And at the annual Christmas Eve Dinner, Scott had announced that he had asked Elizabeth Lawson Miller to be his wife, and she had accepted.  A late summer wedding was being planned, with Johnny slated to be Best Man; Sara, Matron of Honor; Chuck, an usher; and Teresa, a bridesmaid.  The youngsters were involved as well, with Mariah excited to be the flower girl and Little Scott oblivious to the fact he was to be the ring bearer.

But what warmed Murdoch’s heart the most was that his sons were once again brothers in every sense of the word. His plan had apparently worked, for whatever happened on the trail as they returned home from the cattle drive (he didn’t ask, and they didn’t volunteer), had healed their differences; had brought an understanding between them, and a closeness that was never there, not even the first year they had been together.

Oh, there had been a few rough times that first month, with Johnny, as Murdoch surmised, still coming to terms with whatever had occurred between he and Scott on that trip home.  But the younger Lancer son had seemed to accept his brother’s explanation, and he told his father that ‘his brother was one hell of a man. . .one he was damn proud to call his brother.’

With his family in place, and a bright future ahead for the Lancer clan, there was one thing left for Murdoch to do:  Rid himself of the past. 

He had done it once before, shortly after Mariah’s birth, when he knew for sure that Johnny Lancer would stay; when he was assured his son had let go of the ghost of Madrid and could finally begin to live his life.  As a Lancer.

So that New Years night in 1873, he retrieved the thick Pinkerton files on Johnny Madrid and burned them.  And along with the files, Johnny Madrid was, forever in the mind of Murdoch Lancer, dead.  And buried.

He never thought, though, that he would have similar files on Scott, but the information he received from the Pinkerton’s regarding his son’s five-year absence had shed some light in Murdoch’s mind, but brought with them new questions as well.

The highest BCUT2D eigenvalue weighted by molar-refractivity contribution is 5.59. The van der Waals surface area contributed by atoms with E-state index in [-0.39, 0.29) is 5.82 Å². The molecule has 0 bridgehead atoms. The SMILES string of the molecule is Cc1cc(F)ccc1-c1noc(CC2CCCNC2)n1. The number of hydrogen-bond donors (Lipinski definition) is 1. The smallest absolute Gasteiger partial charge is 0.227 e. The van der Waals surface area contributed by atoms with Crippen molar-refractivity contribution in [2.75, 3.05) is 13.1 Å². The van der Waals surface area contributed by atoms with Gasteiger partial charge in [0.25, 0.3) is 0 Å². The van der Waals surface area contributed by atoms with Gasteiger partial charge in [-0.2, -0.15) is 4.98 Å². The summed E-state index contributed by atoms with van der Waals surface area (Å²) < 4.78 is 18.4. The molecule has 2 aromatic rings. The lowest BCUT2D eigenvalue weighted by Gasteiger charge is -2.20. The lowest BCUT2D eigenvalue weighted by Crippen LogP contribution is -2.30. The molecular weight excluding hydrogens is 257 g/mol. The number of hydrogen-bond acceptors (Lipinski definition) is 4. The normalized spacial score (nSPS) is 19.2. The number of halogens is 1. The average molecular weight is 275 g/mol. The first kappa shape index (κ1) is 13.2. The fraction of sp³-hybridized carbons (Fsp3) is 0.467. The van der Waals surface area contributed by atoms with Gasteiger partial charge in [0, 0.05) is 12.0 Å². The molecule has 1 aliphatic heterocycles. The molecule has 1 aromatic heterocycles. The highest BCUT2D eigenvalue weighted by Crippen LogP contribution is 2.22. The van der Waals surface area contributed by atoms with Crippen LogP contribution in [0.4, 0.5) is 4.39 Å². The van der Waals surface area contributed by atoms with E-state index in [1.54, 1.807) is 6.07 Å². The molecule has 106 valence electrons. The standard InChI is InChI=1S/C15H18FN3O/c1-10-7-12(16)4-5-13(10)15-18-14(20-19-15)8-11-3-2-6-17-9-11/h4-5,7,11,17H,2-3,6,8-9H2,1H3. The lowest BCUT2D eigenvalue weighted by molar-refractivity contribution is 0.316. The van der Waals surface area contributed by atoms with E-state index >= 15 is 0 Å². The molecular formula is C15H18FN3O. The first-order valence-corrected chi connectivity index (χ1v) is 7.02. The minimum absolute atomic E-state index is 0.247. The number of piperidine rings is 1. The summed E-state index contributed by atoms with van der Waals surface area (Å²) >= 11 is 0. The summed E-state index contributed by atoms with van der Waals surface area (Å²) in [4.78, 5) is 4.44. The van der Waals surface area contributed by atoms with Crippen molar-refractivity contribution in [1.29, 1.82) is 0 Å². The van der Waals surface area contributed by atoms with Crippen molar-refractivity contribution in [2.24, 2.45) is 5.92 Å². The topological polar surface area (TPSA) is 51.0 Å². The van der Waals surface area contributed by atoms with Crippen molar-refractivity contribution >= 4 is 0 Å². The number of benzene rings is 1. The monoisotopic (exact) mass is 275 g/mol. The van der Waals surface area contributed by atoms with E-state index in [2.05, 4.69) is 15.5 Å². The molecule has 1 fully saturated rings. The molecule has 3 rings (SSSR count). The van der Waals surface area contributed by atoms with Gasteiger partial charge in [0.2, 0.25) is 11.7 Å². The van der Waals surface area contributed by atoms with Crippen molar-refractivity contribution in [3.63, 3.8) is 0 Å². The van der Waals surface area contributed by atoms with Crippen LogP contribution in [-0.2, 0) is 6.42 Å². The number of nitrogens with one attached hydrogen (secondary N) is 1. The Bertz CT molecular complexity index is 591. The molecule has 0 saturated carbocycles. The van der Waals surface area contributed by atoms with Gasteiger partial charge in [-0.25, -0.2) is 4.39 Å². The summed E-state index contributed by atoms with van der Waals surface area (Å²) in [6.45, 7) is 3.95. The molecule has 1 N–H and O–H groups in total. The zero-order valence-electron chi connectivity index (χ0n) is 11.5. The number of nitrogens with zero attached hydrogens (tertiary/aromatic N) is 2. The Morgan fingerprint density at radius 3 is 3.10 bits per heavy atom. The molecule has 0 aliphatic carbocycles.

The final report, which arrived just as the boys were leaving on the drive, answered the questions from the previous reports which Murdoch had asked about Mary Lancaster:  the who, what, why, where, and when.  Who was she?  What had she done to be placed in an institution?  Why had Scott sacrificed five years of his life for her?  Why didn’t he tell his family about her?  And when did Scott finally decide to return home?

The report indicated that Greenhaven Hospital had finally shut its doors, ceasing to exist due to lack of funding, its sordid history as the infamous Greenhaven Institution for the Mentally Insane, and the poor condition of the building itself.  With its closing, the files that had been kept secret for so long were made available to any families who may have wanted to learn the history of relatives placed there through the years.  After a period of one month, the files, along with the building itself, were burned to the ground, but before the files on Mary Lancaster went up in smoke, they were retrieved by the Agency and compiled in the report to Murdoch.

It was those files that were contained in the final report.  Murdoch read with increased horror at how Mary Lancaster (probably a false name, the report said) was committed by one Harlan Garrett in October of 1850.  The report continued that Mr. Garrett, a pillar of Boston society and wealth, had feared for his reputation after learning that Miss Lancaster had been raped and impregnated by a business associate of his, and that any ties to the alleged rapist could tarnish Garrett’s stellar reputation.  The fact the woman was Mexican made any association with Harlan Garrett that much more detrimental, and he had her committed to ‘keep her quiet.’  The report stated the child she had given birth to died.   

Murdoch read about the overdose she was given in 1857 that had left her mentally incompetent, and how she had become, literally, ‘an animal,’ living in filth, until the time she was released to a Mr. Scott Lancer in late July of 1870.